Boy loses leg to flesh-eating bacteria

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Giancarlo Gil

SAN DIEGO — A South Bay teenage athlete suffered from a flesh-eating bacteria that caused his leg to be amputated, doctors said Tuesday.

Giancarlo Gil, 14, has undergone six surgeries at Rady Children’s Hospital since falling ill 10 days ago, according to family friend Jesse Ortega. Ortega said Giancarlo’s right leg was amputated below the knee last week in order to prevent the spread of the bacteria. Last night, the remainder of the leg was removed up to the teen’s hip, he said.

A GoFundMe page set up for the South Bay teen and has raised more than $4,000 as of midday Tuesday.

Chuy Ortega Reyna, the creator of the fundraising page said the teen is a freshman at Chula Vista High School, where he played football and baseball.

“The road to recovery will not be an easy one physically, emotionally and financially,” Reyna wrote on the page. “His parents have taken time off of their jobs to be close to their son, but as we all know, the bills of everyday living do not stop. There will also be upcoming medical expenses that will need to be covered, including prosthetics.”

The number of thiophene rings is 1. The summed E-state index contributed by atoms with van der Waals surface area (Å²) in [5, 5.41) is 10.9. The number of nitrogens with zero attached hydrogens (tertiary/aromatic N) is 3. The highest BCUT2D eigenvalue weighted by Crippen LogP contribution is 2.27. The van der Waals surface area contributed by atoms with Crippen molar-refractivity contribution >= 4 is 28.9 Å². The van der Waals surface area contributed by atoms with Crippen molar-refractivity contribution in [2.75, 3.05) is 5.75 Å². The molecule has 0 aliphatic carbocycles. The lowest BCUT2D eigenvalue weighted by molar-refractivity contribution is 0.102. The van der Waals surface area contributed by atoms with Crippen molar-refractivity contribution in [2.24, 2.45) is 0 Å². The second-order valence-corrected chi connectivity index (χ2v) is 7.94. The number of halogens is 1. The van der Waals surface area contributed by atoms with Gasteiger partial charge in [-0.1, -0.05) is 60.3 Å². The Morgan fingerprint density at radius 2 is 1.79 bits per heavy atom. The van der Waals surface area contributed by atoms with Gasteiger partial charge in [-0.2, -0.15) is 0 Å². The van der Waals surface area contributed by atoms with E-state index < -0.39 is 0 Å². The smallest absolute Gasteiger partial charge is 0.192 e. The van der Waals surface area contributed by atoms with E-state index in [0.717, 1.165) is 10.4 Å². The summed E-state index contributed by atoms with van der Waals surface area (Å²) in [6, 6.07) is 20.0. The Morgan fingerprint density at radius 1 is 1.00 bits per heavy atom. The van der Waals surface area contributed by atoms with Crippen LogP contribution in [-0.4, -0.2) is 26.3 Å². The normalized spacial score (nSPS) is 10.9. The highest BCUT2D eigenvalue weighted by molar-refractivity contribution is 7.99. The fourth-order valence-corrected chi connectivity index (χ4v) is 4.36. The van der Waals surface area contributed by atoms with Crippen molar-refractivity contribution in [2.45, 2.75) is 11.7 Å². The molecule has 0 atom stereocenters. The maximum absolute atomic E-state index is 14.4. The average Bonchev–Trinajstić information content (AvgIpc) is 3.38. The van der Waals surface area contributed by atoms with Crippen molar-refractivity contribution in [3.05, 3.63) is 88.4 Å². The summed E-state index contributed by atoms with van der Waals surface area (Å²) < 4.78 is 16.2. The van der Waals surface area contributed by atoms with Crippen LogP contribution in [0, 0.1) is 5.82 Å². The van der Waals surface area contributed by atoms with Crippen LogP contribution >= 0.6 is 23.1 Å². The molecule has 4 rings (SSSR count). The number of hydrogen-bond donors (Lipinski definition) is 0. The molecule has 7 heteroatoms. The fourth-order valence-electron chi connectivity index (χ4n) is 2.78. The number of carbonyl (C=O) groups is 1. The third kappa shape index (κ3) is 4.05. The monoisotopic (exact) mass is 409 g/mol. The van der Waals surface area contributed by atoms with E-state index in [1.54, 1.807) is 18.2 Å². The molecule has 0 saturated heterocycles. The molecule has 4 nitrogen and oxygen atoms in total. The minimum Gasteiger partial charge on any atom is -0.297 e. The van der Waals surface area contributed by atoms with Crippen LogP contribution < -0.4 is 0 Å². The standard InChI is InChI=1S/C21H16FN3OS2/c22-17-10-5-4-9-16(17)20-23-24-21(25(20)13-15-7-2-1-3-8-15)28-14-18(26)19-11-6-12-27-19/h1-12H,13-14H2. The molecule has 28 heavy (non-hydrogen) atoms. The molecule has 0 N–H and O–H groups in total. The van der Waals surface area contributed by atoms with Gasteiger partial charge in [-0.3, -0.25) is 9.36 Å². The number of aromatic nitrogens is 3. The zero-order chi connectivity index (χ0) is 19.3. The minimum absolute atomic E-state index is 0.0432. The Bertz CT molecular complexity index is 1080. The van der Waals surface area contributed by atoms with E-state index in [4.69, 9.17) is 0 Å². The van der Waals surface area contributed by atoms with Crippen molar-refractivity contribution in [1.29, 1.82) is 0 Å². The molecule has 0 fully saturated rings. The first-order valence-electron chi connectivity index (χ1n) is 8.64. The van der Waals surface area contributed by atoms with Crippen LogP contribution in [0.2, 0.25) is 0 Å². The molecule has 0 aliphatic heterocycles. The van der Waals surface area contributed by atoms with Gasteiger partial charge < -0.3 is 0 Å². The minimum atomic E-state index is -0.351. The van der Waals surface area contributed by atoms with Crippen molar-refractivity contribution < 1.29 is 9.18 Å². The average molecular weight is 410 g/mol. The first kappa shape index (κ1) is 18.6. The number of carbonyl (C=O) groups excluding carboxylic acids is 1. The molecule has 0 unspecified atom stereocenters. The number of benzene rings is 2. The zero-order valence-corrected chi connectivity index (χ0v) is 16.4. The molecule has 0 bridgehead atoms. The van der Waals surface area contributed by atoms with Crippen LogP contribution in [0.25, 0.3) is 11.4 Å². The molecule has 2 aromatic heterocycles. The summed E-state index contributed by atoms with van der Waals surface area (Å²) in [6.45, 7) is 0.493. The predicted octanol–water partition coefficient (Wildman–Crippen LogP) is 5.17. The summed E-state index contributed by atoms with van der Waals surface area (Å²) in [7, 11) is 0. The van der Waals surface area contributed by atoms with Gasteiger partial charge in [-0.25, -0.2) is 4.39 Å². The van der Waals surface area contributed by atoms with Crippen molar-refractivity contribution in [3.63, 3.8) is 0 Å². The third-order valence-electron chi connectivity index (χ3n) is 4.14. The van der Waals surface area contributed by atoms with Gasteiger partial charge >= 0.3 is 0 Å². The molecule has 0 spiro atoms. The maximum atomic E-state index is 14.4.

According to the U.S. Centers for Disease Control and Prevention, necrotizing fasciitis is a bacterial skin infection that spreads quickly and kills the body’s soft tissue. Accurate diagnosis, prompt treatment with intravenously administered antibiotics and surgery are important to stopping the infection, which can become life-threatening in a very short amount of time.

The CDC said the occurrence of the disease is rare, even though it can be caused by several types of bacteria. Healthy people with strong immune systems can usually avoid the disease by practicing good hygiene and proper wound care.

Dr. Wilma Wooten, the county public health officer, said a bacteria found on the skin can lead to necrotizing fasciitis, if wounds aren’t cleansed.

“It’s a rare condition,” Wooten told City News Service. “Since 2010, we’ve had 124 cases of necrotizing fasciitis” in San Diego County.

Of those patients, only three have been under the age of 17, according to Wooten. She said many of the others had an underlying medical condition that weakened their immune system.

People who get any kind of injury that breaks the skin — even as simple as a paper cut, blister or scrape — should see a doctor if the wound gets warm and/or oozes, she said.

The GoFundMe page for Giancarlo has generated more than 78 donations in two days.

The family is also asking for donations to the San Diego Blood Bank in Giancarlo’s name.

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